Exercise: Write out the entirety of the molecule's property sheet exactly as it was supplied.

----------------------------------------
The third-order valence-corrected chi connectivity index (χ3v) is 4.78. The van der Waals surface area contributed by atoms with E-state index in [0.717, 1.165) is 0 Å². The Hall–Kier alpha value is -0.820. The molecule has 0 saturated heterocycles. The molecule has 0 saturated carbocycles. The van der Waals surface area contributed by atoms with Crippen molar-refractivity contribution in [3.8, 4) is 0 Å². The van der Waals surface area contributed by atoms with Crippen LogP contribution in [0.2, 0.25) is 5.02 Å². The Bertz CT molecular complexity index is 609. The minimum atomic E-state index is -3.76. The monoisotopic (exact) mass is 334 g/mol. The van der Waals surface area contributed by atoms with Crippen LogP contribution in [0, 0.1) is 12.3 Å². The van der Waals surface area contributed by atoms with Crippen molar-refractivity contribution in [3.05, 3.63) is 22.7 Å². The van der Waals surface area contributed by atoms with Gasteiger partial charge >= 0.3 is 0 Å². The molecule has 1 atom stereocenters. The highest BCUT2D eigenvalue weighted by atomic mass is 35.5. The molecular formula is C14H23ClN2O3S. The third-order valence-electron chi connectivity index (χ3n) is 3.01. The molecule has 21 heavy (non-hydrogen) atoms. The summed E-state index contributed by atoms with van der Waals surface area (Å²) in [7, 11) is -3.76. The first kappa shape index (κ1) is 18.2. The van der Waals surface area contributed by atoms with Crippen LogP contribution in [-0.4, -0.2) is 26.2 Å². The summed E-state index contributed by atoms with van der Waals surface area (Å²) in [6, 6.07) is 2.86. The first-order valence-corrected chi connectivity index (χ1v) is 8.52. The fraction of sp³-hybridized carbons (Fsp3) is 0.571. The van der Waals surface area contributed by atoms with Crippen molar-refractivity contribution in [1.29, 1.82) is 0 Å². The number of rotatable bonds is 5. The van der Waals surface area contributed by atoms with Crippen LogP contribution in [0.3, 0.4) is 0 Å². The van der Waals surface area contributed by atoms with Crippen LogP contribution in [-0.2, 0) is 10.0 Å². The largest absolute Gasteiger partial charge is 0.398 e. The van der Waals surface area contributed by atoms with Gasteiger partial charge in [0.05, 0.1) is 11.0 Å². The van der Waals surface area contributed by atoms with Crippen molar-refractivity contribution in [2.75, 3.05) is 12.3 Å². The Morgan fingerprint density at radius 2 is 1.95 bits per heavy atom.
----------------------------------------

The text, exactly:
The third-order valence-corrected chi connectivity index (χ3v) is 4.78. The van der Waals surface area contributed by atoms with E-state index in [0.717, 1.165) is 0 Å². The Hall–Kier alpha value is -0.820. The molecule has 0 saturated heterocycles. The molecule has 0 saturated carbocycles. The van der Waals surface area contributed by atoms with Crippen molar-refractivity contribution in [3.8, 4) is 0 Å². The van der Waals surface area contributed by atoms with Crippen LogP contribution in [0.2, 0.25) is 5.02 Å². The Bertz CT molecular complexity index is 609. The minimum atomic E-state index is -3.76. The monoisotopic (exact) mass is 334 g/mol. The van der Waals surface area contributed by atoms with Crippen LogP contribution in [0, 0.1) is 12.3 Å². The van der Waals surface area contributed by atoms with Crippen molar-refractivity contribution in [3.05, 3.63) is 22.7 Å². The van der Waals surface area contributed by atoms with Gasteiger partial charge >= 0.3 is 0 Å². The molecule has 1 atom stereocenters. The highest BCUT2D eigenvalue weighted by atomic mass is 35.5. The molecular formula is C14H23ClN2O3S. The third-order valence-electron chi connectivity index (χ3n) is 3.01. The molecule has 21 heavy (non-hydrogen) atoms. The summed E-state index contributed by atoms with van der Waals surface area (Å²) in [7, 11) is -3.76. The first kappa shape index (κ1) is 18.2. The van der Waals surface area contributed by atoms with Crippen LogP contribution in [-0.4, -0.2) is 26.2 Å². The summed E-state index contributed by atoms with van der Waals surface area (Å²) in [6, 6.07) is 2.86. The first-order valence-corrected chi connectivity index (χ1v) is 8.52. The fraction of sp³-hybridized carbons (Fsp3) is 0.571. The van der Waals surface area contributed by atoms with Crippen molar-refractivity contribution in [1.29, 1.82) is 0 Å². The number of rotatable bonds is 5. The van der Waals surface area contributed by atoms with Crippen LogP contribution in [0.3, 0.4) is 0 Å². The van der Waals surface area contributed by atoms with Crippen LogP contribution in [-0.2, 0) is 10.0 Å². The largest absolute Gasteiger partial charge is 0.398 e. The van der Waals surface area contributed by atoms with Gasteiger partial charge in [0.05, 0.1) is 11.0 Å². The van der Waals surface area contributed by atoms with Crippen molar-refractivity contribution in [2.75, 3.05) is 12.3 Å². The Morgan fingerprint density at radius 2 is 1.95 bits per heavy atom.